Found Lockerbie bomber likely to stay in Tripoli
Scotland won't push for extradition of 'clearly dying' Libyan convicted in 1988 airline attack
The Scottish government says it will not seek the extradition of a Libyan man convicted in the 1988 Lockerbie bombing that killed 270, saying a news report "clearly shows" he is dying of cancer in Tripoli.
CNN reported that Abdel-Baset al-Megrahi is near death, surviving only with help from an oxygen machine and an intravenous drip. He has stopped eating and is drifting in and out of consciousness, according to the report by longtime CNN correspondent Nic Robertson.
Scottish First Minister Alex Salmond said in a statement Monday that justice officials made contact with al-Megrahi's family over the weekend and his medical condition is "consistent" with someone terminally ill with cancer.
CBC News in Libya
"We have never had — and do not have — any intention of asking for the extradition of Mr al-Megrahi, because he has conformed to his licence conditions," Salmond said.
"The latest pictures broadcast of Mr. al-Megrahi clearly demonstrate that he is an extremely sick man, dying of terminal prostate cancer. Hopefully, this will end the ridiculous conspiracy theories that seek to claim anything else."
The Scottish government released al-Megrahi in 2009, believing he would soon die of cancer. He was greeted as a hero in his native country and met with now-deposed Libyan leader Moammar Gadhafi.
CNN's Robertson said Monday he set off with his crew to the neighbourhood he believed al-Megrahi lived in, along with a photograph of his suspected house. They finally gained access after shouting over the house's wall, the reporter said.
Robertson said al-Megrahi's aging mother claimed they are cut off from any medical help in the house, which apparently underwent massive renovations upon the 59-year-old's return from Scotland.
"It doesn't take long walking around this building before you begin to realize, looking at the marble on these expensive fittings, that it appears Megrahi was being paid off handsomely for all those years he spent in jail," Robertson told CNN from Tripoli.
His brother, Abdel-Nasser al-Megrahi, told reporters outside the house that his brother is in no condition to return to prison.
"He is between life and death, so what difference would prison make?" he said.
While no medical confirmation of his condition was available, CNN's Robertson said al-Megrahi appeared "in no state to talk."
"Whatever secrets he has may soon be gone," the reporter said.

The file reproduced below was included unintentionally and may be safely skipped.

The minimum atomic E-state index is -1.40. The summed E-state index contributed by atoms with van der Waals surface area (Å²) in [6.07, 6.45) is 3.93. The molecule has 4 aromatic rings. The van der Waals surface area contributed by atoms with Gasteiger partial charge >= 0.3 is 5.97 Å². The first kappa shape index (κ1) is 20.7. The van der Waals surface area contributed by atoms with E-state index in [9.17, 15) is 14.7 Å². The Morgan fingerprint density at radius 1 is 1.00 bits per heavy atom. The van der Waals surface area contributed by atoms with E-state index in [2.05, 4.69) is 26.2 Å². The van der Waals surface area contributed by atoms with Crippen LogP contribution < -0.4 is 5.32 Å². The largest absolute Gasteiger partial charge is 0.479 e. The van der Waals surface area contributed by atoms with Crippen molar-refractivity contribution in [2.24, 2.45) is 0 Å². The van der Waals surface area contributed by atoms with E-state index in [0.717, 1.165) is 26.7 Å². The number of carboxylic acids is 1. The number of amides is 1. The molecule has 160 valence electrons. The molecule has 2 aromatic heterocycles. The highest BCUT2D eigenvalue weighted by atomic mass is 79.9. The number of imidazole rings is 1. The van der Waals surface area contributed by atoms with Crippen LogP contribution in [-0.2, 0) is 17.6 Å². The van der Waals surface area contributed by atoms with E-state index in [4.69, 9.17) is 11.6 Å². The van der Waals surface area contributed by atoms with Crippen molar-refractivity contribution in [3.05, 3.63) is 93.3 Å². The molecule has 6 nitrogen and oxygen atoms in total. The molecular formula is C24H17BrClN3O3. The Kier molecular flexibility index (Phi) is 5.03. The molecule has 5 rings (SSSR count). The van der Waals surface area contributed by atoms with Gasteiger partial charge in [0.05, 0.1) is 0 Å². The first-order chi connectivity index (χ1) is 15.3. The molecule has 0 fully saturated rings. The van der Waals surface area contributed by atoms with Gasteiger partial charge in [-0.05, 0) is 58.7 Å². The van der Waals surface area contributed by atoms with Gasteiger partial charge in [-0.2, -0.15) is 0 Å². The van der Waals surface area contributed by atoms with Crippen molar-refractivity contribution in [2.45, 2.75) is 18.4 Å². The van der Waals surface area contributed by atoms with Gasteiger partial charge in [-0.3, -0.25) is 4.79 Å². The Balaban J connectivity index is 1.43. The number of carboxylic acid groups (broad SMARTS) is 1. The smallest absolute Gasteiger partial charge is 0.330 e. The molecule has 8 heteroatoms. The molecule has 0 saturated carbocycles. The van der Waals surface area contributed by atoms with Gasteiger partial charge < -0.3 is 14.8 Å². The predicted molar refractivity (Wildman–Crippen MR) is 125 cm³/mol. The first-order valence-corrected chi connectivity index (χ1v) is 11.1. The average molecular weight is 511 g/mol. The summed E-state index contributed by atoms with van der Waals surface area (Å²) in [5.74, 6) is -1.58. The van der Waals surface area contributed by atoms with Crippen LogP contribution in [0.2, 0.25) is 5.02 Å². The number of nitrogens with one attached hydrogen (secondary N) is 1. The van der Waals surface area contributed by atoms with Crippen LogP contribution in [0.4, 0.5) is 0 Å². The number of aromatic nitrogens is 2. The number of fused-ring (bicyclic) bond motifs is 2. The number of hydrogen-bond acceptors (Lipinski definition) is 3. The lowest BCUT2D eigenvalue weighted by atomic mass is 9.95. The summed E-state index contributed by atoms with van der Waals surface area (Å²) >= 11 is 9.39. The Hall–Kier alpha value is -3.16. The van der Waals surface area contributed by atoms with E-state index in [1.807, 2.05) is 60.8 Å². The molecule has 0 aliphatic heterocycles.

Britain's worst attack
Al-Megrahi is the only person convicted of Britain's worst bombing attack, the December 1988 downing of Pan Am flight 103 that killed 270 people. His release after serving eight years of a life sentence infuriated the families of many victims, who suspected Britain's real motive was to improve relations with oil-rich Libya.
While New York senators on Aug. 22 asked the Libyan transitional government to hold al-Megrahi fully accountable for the bombing of Pan Am flight 103, the transitional government has refused to deport him.
Justice Minister Mohammed al-Alagi told journalists in Tripoli that the request by American senators had "no meaning" because al-Megrahi had already been tried and convicted.
"We will not hand over any Libyan citizen. It was Gadhafi who handed over Libyan citizens," he said, referring to the government's decision to turn al-Megrahi over to a Scottish court for trial.
New York Senator Charles Schumer had encouraged the new Libyan leadership to hold al-Megrahi accountable.
"A new Libya can send a strong statement to the world by declaring it will no longer be a haven for this convicted terrorist," he said.
But Scotland's Salmond said Monday that al-Megrahi remains under Scottish jurisdiction, and insisted the only entity with any legal entitlement to call for his return to Scotland is the Scottish Government.
"The only other people with any legitimate say in the matter are the members of the National Transitional Council as the duly constituted legal authority in Libya, and they have already made it clear that any request for extradition would have been rejected," Salmond said.
With files from The Associated Press